Cover Letter

Dear Editor,

Please accept the enclosed story for publication in your fine review. I trust you’ll find its coming-of-age themes as timeless as the eloquence of its tastefully understated prose. It’s just the kind of thing I know you’ve been searching for, through all these barren years.

Don’t be alarmed if you find yourself looking at my name and mumbling quietly: Garth Risk who? Who Risk Hallberg? I don’t take these things personally and, after all, you’ve never been good with names. A brief précis of my accomplishments is sure to refresh your memory.

I have published numerous stories in all the best places: The New Yorker, The Atlantic Monthly, The Hobo Quarterly. You name it, I’ve published in it. In 2002, I appeared on over 100 critics’ end-of-year top 10 lists—perhaps you remember me from them. Or maybe you read my story “Of Love and Dogs…and Love” in the 2001 Best American Short Stories, which I happened to be guest editing at the time. Winning the National Book Award and the PEN/Faulkner in the same year will really open some doors, let me tell you. But if you come to my house, you won’t see those gaudy trophies, or my Pulitzer, or the plaque I got for being MVP of the West Regional Finals; I’m a firm believer in the constitutional separation of success and my head. Did I mention my Booker?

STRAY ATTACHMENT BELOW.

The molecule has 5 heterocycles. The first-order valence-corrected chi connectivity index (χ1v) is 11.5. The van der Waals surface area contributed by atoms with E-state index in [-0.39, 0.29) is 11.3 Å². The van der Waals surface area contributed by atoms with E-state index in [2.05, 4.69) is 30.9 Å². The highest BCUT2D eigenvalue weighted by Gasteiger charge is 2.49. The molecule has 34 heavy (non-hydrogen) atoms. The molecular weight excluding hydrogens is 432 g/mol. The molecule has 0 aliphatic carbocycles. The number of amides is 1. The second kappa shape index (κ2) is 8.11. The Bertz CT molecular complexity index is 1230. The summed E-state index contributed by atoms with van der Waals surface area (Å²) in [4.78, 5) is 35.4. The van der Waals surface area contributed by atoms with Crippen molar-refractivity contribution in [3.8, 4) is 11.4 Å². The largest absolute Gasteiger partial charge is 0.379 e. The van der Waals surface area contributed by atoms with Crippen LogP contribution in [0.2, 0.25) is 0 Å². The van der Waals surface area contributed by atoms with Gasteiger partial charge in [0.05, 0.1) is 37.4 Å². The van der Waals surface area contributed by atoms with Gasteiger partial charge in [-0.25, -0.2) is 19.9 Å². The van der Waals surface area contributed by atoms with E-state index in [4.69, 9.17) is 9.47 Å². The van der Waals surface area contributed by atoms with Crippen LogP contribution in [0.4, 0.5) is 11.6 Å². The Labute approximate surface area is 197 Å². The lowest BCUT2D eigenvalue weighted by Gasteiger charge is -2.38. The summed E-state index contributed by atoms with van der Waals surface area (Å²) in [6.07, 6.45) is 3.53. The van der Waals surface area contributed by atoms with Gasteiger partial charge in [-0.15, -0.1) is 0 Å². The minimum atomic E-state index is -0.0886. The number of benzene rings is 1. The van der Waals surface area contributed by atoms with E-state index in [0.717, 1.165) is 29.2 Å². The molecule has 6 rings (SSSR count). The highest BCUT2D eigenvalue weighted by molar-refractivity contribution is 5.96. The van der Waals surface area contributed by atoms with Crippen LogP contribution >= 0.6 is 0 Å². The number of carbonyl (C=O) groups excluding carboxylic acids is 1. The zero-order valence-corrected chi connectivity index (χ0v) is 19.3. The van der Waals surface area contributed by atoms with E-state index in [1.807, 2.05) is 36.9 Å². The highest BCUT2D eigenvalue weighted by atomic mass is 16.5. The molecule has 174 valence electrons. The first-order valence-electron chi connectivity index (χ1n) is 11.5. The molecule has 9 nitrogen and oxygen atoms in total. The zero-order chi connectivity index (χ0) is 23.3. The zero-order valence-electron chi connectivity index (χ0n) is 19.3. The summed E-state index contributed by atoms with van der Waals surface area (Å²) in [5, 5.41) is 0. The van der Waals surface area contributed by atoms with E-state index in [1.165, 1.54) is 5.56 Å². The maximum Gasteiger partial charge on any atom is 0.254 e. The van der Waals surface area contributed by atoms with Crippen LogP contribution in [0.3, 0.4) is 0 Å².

While we’re on the topic of the United Kingdom, I feel that I would be remiss not to inform you that I hold the distinction of being the only North Carolingia ever to appear in Granta’s “Best of the Young British Novelists.” My accent can be pretty convincing. I recently completed the old “quintuple crown” with my Nobel Prize—in chemistry (natch)—making me the first gelding to do so since 1922. Susan Sontag has hailed me as “visionary,” John Updike as “a staggering genius.” Philip Roth emails me when he has the little crises of confidence that have made him the butt of so many of the jokes Suzie and John and I share in our weekly conference calls. (“Keep it small, Phil,” I tell him. “Keep it funny”). But enough tooting my own horn—I am nothing if not modest. At least, that’s what my dear, dear friend the Pope tells me.

If you have any further questions, please feel free to contact me at the above address, where I reside when I’m not off negotiating ceasefires. Or see my collected works (10 vol., Cambridge U.P.) The critical essays gathered in The Cambridge Companion to Garth Risk Hallberg are also considered an indispensable source of information about me, and my canon. Thank you for your time and consideration. I look forward, with quiet confidence, to hearing from you soon.

Garth Risk Hallberg